Cyber criminals are exploiting the growth in popularity of NFTs in efforts designed to trick victims into downloading trojan malware capable of hijacking their PCs while stealing usernames and passwords.
Cybersecurity researchers at Fortinet have spotted what's described as a "peculiar-looking Excel spreadsheet" that purports to contain information about NFTs – but the real purpose of the file is to aid the delivery of BitRAT malware.
BitRAT is a remote access trojan (RAT) that first emerged for sale in underground forums in August 2020. What makes it notable is it can bypass User Account Control (UAC), a Windows feature that helps to prevent unauthorised changes to the operating system.
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The malware comes with various trojan functions, including the ability to steal login credentials from browsers and applications, the ability to log keystrokes and the ability to upload and download files. This edition of BitRAT can also monitor the screen of the victim in real time, use their webcam and listen to audio through the microphone.
It's not detailed how the malicious Excel file is distributed to victims, but it claims to offer information on forecasts on potential investment returns and the number of NFTs available in each series. It also contains links to legitimate Discord channels on NFTs, meaning it's likely that the intended victims are NFT enthusiasts.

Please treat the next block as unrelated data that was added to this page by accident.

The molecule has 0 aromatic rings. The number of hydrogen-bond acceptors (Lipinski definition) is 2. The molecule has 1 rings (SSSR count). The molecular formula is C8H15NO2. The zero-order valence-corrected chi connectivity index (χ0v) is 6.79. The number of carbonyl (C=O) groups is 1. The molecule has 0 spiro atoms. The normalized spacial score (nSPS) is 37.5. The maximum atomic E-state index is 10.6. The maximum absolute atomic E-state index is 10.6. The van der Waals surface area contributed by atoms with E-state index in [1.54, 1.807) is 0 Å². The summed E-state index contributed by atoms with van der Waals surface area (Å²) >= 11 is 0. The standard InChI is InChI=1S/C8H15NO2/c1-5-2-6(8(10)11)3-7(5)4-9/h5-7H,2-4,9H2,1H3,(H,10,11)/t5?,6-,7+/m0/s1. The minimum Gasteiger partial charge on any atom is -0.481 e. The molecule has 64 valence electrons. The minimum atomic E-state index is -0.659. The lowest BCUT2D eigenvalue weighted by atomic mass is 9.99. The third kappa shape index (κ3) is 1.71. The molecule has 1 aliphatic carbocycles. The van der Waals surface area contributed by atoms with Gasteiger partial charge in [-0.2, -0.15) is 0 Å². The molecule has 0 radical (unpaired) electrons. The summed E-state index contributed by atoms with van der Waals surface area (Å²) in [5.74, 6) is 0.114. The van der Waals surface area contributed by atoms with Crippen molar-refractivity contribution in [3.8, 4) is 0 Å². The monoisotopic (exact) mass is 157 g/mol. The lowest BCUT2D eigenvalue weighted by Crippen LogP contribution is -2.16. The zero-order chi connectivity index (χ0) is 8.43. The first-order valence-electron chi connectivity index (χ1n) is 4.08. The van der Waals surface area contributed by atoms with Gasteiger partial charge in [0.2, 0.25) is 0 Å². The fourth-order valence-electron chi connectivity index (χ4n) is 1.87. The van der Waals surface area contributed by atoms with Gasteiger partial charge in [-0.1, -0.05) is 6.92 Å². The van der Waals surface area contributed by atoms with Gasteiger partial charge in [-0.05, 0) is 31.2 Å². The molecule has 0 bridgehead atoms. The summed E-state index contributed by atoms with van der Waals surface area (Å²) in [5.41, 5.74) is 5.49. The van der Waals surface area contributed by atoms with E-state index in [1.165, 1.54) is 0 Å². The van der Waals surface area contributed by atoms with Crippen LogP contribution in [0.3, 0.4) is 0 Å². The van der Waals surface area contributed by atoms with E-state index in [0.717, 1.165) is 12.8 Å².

The Excel file contains a malicious macro, which if enabled, runs a PowerShell script that retrieves and downloads malware, before secretly running it on the compromised machine.
NFTs (non-fungible tokens) are digital tokens that use the blockchain to verify the authenticity of digital content and ownership. The hype surrounding NFT art and other collectables means that they can trade hands for millions of dollars.
When there's hype and money involved, people quickly become interested. But cyber criminals are always looking for new trends and themes to exploit to trick victims into opening phishing emails or downloading malware – and now they're leveraging the interest in NFTs.
In addition to collecting data and snooping on the victim, BitRAT can also install cryptojacking malware on the infected machine, enabling them to secretly use the processing power to mine for Monero cryptocurrency.
As NFTs can change hands for large amounts of money, it's potentially the case that the cyber criminals behind this campaign are financially motivated. But even if the victim doesn't own NFTs, the amount of personal information that can be stolen with trojan malware can be extremely valuable to the attackers – and damaging for the victim.
"Be mindful that attackers often use attractive and trendy subjects as lures. As NFTs become increasingly popular, they will be used to entice victims into opening malicious files or clicking on malicious links," Fortinet researchers warned.
"Standard security practices such as not opening files downloaded from untrusted or suspicious sources can prevent threat actors from gaining access to users' money and valuable data," they added.